Originally posted by PhyberDragon
reply to post by undo
When reading my King James Version of the BIBLE in church I remember reading in the footnotes that Ba'al literally meant "The Lord" and it made me wonder then and there why The Lord forbid worship of The Lord.
Originally posted by undo
reply to post by PhyberDragon
no doubt, same question goes for the "E." prefixed to other words meaning house or temple of.
E.ABZU (enki's temple at eridu)
E.NUN (another name for e.abzu)
E.KUR (enlil's temple at nibru)
perhaps it derives from the sound of E.ABZU but without the ZU (or Z)
also enki was considered LORD EARTH, and that derives from eridu, i do believe. earthu, eardu, erdu etc
And it came to pass when the children of men had multiplied that in those days were born unto them beautiful and comely daughters. And the angels, the children of the heaven, saw and lusted after them, and said to one another: 'Come, let us choose us wives from among the children of men and beget us children.' And Semjaza, who was their leader, said unto them: 'I fear ye will not indeed agree to do this deed, and I alone shall have to pay the penalty of a great sin.' And they all answered him and said: 'Let us all swear an oath, and all bind ourselves by mutual imprecations not to abandon this plan but to do this thing.' Then sware they all together and bound themselves by mutual imprecations upon it. And they were in all two hundred; who descended in the days of Jared on the summit of Mount Hermon, and they called it Mount Hermon, because they had sworn and bound themselves by mutual imprecations upon it. And these are the names of their leaders: Samlazaz, their leader, Araklba, Rameel, Kokablel, Tamlel, Ramlel, Danel, Ezeqeel, Baraqijal, Asael, Armaros, Batarel, Ananel, Zaqiel, Samsapeel, Satarel, Turel, Jomjael, Sariel. These are their chiefs of tens.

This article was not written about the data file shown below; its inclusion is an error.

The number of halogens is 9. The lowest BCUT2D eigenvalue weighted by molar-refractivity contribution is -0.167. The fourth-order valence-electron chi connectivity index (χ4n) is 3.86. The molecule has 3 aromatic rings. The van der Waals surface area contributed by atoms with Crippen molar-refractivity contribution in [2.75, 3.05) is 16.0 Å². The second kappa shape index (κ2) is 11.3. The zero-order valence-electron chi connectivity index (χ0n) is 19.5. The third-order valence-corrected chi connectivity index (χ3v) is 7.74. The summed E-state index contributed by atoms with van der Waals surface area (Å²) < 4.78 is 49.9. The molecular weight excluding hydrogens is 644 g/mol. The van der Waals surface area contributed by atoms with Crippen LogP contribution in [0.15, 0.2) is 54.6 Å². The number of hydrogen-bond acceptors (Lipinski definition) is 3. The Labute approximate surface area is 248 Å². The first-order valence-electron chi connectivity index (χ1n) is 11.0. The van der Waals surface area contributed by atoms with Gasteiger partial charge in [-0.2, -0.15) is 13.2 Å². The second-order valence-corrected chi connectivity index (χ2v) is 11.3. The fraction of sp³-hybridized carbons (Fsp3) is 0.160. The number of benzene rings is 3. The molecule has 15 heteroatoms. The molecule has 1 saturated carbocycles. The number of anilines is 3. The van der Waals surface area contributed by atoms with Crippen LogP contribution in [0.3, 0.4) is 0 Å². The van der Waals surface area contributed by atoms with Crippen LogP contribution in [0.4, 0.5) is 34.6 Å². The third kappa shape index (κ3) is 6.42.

Originally posted by undo
reply to post by serbsta
well you might find this interesting:
the addition of the "B", "BA" or "BAB" prefix to other god names or names of divinity in mesopotamia, appear to be enki references, representing "ABzu"
AB and later BA, were words designating water, thus the tower of BABEL was the water gate of the gods (add "chaos" - the chaos water gate of the gods or simply the gate of the gods of the nun, and you have the "confusion" reference from the biblical translation of "babel" = confusion/chaos)
[edit on 31-10-2009 by undo]
The Bible uses the terms מלאך אלהים (melakh Elohim; messenger of God), מלאך יהוה (melakh Adonai; messenger of the Lord), בני אלוהים (b'nai Elohim; sons of God) and הקדושים (ha-qodeshim; the holy ones) to refer to beings traditionally interpreted as angels. Other terms are used in later texts, such as העליונים (ha'elyoneem; the upper ones). Daniel is the first biblical figure to refer to individual angels by name.